Light speed is really fast as I’m sure you know. The colony ships, made of hollowed out asteroids and comets, carrying the incredible machinery of world building, moved at slightly faster than light. This would have been very inconvenient for time, as you know, had it not been discovered that a sort of gravity well was created around a ship whenever the engines were activated. It was a fortuitous byproduct of the faster than light engines and their combustion, what that meant was that time, relative as it was and indifferent to pretty much anything, stood still within the field. Whatever was within the field would stay relative to it’s original time. This made things very convenient for communication, not to mention calendars.

The ship blinked out of the system after several hours (even at faster than light it took some time to clear the vast scope of our local system) All along the route, ships from every planet came out to see the streak as it dashed by. They waved. They said goodbye. They teared up a little. The ship slipped past Neptune and out of humanity.

Everyone breathed a huge sigh of relief, except – of course – the president of Florida. Three days later he would resign and retire to the underwater metropolis of Key West, to live out the rest of his days as a hermit on the Coral Reef. occasionally people would go out to visit him, seeking some wisdom of the lessons of power, but he would only mutter bitterly about dictatorships that should have been and would never be again. As it turns out this was his greatest gift to us. He was absolutely correct. Never would there be another dictatorship on earth. No one would ever replace the president of Florida, in fact – in the absolute vacuum of power humanity (or what was left of it) realized shockingly quickly that it had had quite enough of such things and unanimously voted to abolish every form of government, including voting.

The year was 2356. A sunday that would have gone down in history had people not decided, just as unanimously, that history was a huge mistake and they’d be much better off if they simply forgot about it.

The earth was in pretty sad shape. It had gotten fairly watery over the years, even more watery than it should have been due some unfortunate incidents with wayward comets who had become far too curious about how its gravity felt. It had groaned for a long time under the weight of the human race, who seemed content to beat the shit out of it. It had tolerated all of this with but a few fits of pique. Every so often it had stood up for itself, generated a plague, raised a sea level unexpectedly, shucked off a few million in a swath of destruction, but for the most part it had sighed, been patient and waited for this moment which it had known was coming since the first ape had picked up a bone and smashed it over the head of another ape. If anyone had sighed with contentment at the sudden vanishing of a billion of its former residents, it was the earth.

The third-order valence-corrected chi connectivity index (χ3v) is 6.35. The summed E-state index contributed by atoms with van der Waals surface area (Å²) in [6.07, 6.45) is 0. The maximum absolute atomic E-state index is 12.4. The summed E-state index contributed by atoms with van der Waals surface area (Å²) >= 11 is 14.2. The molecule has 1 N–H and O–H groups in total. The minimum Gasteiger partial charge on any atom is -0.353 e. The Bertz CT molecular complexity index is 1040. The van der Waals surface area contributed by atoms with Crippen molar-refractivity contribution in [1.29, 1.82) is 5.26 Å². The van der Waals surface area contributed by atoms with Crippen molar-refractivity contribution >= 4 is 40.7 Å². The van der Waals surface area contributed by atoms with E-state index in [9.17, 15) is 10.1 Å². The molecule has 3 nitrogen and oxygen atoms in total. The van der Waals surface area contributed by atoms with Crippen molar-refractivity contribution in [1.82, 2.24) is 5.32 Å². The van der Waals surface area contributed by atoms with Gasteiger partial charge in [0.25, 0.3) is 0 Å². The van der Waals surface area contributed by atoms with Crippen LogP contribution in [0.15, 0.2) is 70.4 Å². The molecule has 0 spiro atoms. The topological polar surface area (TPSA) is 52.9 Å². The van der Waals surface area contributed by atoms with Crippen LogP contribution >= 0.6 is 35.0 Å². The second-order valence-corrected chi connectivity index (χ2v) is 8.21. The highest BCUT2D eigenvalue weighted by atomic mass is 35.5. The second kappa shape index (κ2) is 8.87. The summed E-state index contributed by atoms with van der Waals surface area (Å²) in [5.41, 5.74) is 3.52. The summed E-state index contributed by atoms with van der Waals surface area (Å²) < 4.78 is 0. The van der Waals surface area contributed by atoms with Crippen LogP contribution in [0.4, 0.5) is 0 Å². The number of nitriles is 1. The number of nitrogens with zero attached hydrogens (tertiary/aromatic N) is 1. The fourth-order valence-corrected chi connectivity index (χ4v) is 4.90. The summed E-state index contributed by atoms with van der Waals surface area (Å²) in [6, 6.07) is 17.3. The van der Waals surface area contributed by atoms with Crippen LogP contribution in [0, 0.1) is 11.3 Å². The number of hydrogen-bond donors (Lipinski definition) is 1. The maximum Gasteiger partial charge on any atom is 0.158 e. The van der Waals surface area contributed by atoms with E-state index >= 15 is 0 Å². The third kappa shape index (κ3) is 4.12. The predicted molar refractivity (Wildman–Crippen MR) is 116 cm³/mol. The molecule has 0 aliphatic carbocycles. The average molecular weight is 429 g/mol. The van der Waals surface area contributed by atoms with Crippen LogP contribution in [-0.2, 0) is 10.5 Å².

This time, however, someone was listening. Many someones. In fact, every remaining human in the system heard the earth sigh and that was what caused the universal sigh of relief as they watched the big rock hurl itself with finality into the vastness of space. Even the inhabitants of the rock felt it only they mistook it for relief from getting away from those poor backwards souls they left behind and the diseased battered watery wreck they once called home.  

The small craft, shuttles, speeders, commuters returned home, contented. People parked in their old spots, looked down at the suddenly empty residential block, smiled and began gardening. The animals looked around, blinked, and went about their business knowing – somehow – that things would never be the same again and that wasn’t a bad thing.

Granted there were still billions of humans in the system. Billions is a lot. But stretch billions over ten planets and you can begin to imagine the vast deep quiet that settled like a soft snow on the human race.